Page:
The next try was the Trump Tower meeting with Trump folks and the Russian lawyer who claimed to have dirt on Hillary. Nothing happened, but the fact that Trump might have participated in a discussion that considered characterizing the meeting as an adoption chat was somehow proof of obstruction. When is the last time anyone heard anything about that meeting? So, just in time to undercut Trump’s brilliant performance in Davos, The New York Times puts an article on the front page, claiming that six months ago “Trump ordered Mueller’s firing, but was refused.” According to the story, Trump told his counsel to fire Mueller but backed down when the counsel threatened to quit. Consistent with my above comment about the sourcing of articles on these subjects over the last year or more, the Times attributed the story to “four people who were told about the matter.” By my count, that’s at least two steps removed hearsay with nary a named source on the record. And let’s not forget that nothing happened. This is supposed to prove that Trump is obstructing justice, even though it’s an article about a non-event.

In the fair and balanced category, I’m also tired of listening to media interpretation of the meaning of the texts between the FBI agents. I could come up with innocent explanations for every one of the supposed anti-Trump communications. That’s not my concern; what is mind-boggling is that senior FBI folks put stuff like that in writing and still have jobs. But if we doubt motives and see some deep anti-Trump conspiracy, why not just put those involved under oath and ask them?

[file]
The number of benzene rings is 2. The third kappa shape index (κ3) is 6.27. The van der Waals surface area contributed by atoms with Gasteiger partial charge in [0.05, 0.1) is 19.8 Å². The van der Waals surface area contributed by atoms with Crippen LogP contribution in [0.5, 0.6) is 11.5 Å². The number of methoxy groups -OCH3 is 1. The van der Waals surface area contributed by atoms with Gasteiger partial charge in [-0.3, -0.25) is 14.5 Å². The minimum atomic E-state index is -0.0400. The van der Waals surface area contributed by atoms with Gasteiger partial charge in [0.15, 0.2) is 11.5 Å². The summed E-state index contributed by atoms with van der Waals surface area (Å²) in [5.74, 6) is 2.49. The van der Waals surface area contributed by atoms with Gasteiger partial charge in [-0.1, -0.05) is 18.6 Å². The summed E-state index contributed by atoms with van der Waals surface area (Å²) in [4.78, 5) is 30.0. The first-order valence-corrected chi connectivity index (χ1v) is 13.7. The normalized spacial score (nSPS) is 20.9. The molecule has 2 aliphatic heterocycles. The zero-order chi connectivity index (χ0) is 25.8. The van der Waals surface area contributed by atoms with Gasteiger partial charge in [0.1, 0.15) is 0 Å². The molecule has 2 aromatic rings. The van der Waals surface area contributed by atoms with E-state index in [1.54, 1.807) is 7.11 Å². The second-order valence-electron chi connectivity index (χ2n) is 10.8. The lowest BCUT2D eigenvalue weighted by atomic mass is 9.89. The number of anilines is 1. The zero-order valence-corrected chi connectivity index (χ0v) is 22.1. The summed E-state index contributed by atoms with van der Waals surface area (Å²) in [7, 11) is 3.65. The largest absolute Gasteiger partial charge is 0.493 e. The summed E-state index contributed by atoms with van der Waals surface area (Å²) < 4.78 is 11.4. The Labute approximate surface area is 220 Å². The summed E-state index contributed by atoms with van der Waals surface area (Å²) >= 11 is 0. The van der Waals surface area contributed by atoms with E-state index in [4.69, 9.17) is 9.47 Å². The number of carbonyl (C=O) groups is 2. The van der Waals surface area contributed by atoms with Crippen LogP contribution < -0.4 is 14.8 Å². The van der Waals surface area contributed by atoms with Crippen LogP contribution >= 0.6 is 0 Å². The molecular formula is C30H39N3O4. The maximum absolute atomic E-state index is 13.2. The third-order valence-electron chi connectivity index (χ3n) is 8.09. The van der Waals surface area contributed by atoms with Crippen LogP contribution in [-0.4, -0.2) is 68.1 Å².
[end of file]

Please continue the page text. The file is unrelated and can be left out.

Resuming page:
Even the Hillary email stuff falls into the same camp. While the media is obsessing over Trump’s supposed obstruction, they seem to forget that Obama went on national TV and told the world that Hillary was innocent. After all, he knew she never meant to compromise national security. Funny how that same logic showed up in Comey’s speech that cleared her. Obama wanted the email controversy off the table so it would not get in the way of Hillary’s administration when (not if) she was elected. He made his preferences clear (obstruction anyone?), and Comey (and other political animals in the intel community) found a plausible way to carry it out.

The two agents have texts signaling that they should go easy on Hillary because she might get back at them when she became president if they went into her interview “loaded for bear.” But that could just be human nature, a joke, or simply doing the bidding of the powers that be. Ditto the “secret society” reference. Focus on what they actually did, not what they said, in a text. Sure there is enough evidence to get them fired for stupidity alone. But the actions began at, and were essentially directed from, the top. Ditto with the FISA stuff. There will be evidence that the rules were stretched, but that’s exactly what Obama put in place late in his administration. The dossier will be shown to have been “part” of the application process, not the “primary” justification. And that is precisely why the entire Hillary/FISA fiasco will end with quiet FBI/Justice retirements with pensions (as just happened with McCabe) and other wrist slaps. Life will go on. Everyone knows that to dig further would bring everything back to Obama’s doorstep. And no one wants to go there.